I played ASL153 Totsugeki! a while ago with Brian Y. I played a few PTO (Pacific Theatre of Operations) scenarios before but this is my first foray into full-blown jungle terrain.
The usual Chinese vs Japanese (IJA) or Canadian vs Japanese scenarios occurred in China or Hong Kong, both of which are not in PTO terrain. ASL153 Totsugeki! however, took place in northern Burma. “Totsugeki” is Japanese for “Charge”. Chinese gunners, working with the Americans, were cut off in the jungle with fields of fire still uncleared. The IJA 55th Regiment pushed in and everyone in the 6th Field Artillery Battery found themselves fighting for their lives.
IJA pushed in from the top of the map. There are three Chinese guns in specified hexes. The Victory Conditions for the IJA is to eliminate or to capture all three Chinese guns and to occupy their hexes with good order crew/half squads/squads (“MMC” in ASL parlance) in 6.5 turns. The Chinese has 14 first liners vs the IJA’s 11 but they were understandably shaky (ELR 2).
This is Japanese turn 1. The IJA wasted no time in rushing both flanks. They showed that the IJA squad will almost always get to where it wants to go. The jungle hindrance of course helped a great deal.
End of Chinese Turn 1 : you can see the IJA was successful in turning both flanks. The Chinese 2 squads stack with the leader posed an issue though since it occupied a key position in the center of the map. Approaching IJA units invariably got shot up.
Japanese Turn 2: The IJA decide to get the party going with a DC Hero (“CANDYGRAM!!!”, a phrase favoured by one of my ASL mentors, Witchbottles). Unfortunately the Chinese weren’t ready to go wild yet and promptly shot the messenger.
Japanese Turn 2 still : IJA forces slid down the left flanks, ambushed and killed the Chinese medium machine gun (MMG) team. This flank looked shaky but the Chinese held firm in the middle. That double squad Chinese stack in the middle were still chuckling over their DC hero kill.
Japanese Turn 3 : The IJA was getting frustrated about not being to make much inroads in the centre and on the right flanks. On top of it, trotting through the jungle was a very slow going affair. So they decided to do a banzai attack!
This is my first banzai attack in jungle terrain and I started to appreciate how well banzai attacks go together with jungles. It is got to be terrifying to have IJA troopers crashing out of the trees and falling into the ranks with bayonets and swords waving! This charge allowed the IJA forces in the centre to link up with the right flank.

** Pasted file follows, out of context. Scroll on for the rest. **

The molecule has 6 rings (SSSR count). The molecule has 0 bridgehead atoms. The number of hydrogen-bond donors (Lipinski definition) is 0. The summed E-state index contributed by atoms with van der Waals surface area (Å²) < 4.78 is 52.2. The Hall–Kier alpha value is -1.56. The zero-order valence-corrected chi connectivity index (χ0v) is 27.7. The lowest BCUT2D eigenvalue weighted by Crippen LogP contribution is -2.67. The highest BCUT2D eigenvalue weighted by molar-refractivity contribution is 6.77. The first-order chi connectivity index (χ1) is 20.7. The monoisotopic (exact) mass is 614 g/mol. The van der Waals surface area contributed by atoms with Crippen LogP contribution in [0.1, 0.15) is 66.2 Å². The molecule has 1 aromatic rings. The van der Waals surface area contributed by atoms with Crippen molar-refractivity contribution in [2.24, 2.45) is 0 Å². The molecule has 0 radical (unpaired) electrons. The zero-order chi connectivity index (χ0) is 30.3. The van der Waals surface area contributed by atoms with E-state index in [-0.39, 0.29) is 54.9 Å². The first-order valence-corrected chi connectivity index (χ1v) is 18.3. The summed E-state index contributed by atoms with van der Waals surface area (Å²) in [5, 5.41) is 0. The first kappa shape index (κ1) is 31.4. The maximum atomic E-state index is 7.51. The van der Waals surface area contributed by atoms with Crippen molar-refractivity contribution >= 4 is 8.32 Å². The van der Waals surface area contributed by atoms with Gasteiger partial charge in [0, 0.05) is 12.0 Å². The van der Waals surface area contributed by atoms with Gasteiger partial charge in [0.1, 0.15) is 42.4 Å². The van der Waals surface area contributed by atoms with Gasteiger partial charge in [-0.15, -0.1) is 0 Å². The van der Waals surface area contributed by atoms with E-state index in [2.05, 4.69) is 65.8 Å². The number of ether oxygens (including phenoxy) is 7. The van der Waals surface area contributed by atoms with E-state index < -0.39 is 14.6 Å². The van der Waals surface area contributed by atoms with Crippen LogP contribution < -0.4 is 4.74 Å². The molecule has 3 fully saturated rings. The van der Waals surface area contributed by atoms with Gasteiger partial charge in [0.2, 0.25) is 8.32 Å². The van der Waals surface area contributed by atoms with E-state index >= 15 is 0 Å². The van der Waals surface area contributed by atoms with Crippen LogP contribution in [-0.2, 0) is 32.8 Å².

Japanese Turn 5 : The IJA spent turn 4 bringing the troops together for the final assault on the guns. The IJA mass assault moved through the jungle. The two guns on the flanks fired pointblank at the incoming IJA and they both malfunctioned!
Japanese Turn 6: The IJA came into contact with the Chinese troops around the gun and one last banzai ensured!
Sensing that the game was almost over, a DC hero decided to gave it another go. He too was shot before he could deliver the payload. On the other hand the last banzai piled a few IJAs into the last gun hex.
The IJA captured the last Chinese gun and surrounded the defenders.
Totsugeki is a great introduction for me to the PTO terrain. Going toward I’d very much like to explore the best ways for DC Heros to play together with Banzai’ers.
I’d also like to commend Brian Y as a terrific ASL player. Thanks for a great game Brian!
Please see also my friend Joss Attridge’s experience with Totsugeki : “Totsugeki (ASL 153)”
Another great AAR, I don’t think I have played this one yet
Nice AAR & attack! plus you used a lot more of the Japanese ‘tools’. Incidentally I did not think of cross linking AARS before so I might do that for ‘Point of the Sword’ – it helps people looking for specific scenarios get more info without searching. Also cheers for re-posting Eions bgg post – that deserves to not get lost in a forums back pages..
Hey Joss – great idea. I will go back and link up the scenarios we have in common. We seem to have similar taste in scenario choice!
I am glad you enjoy Eoin’s piece. It’s really well done.
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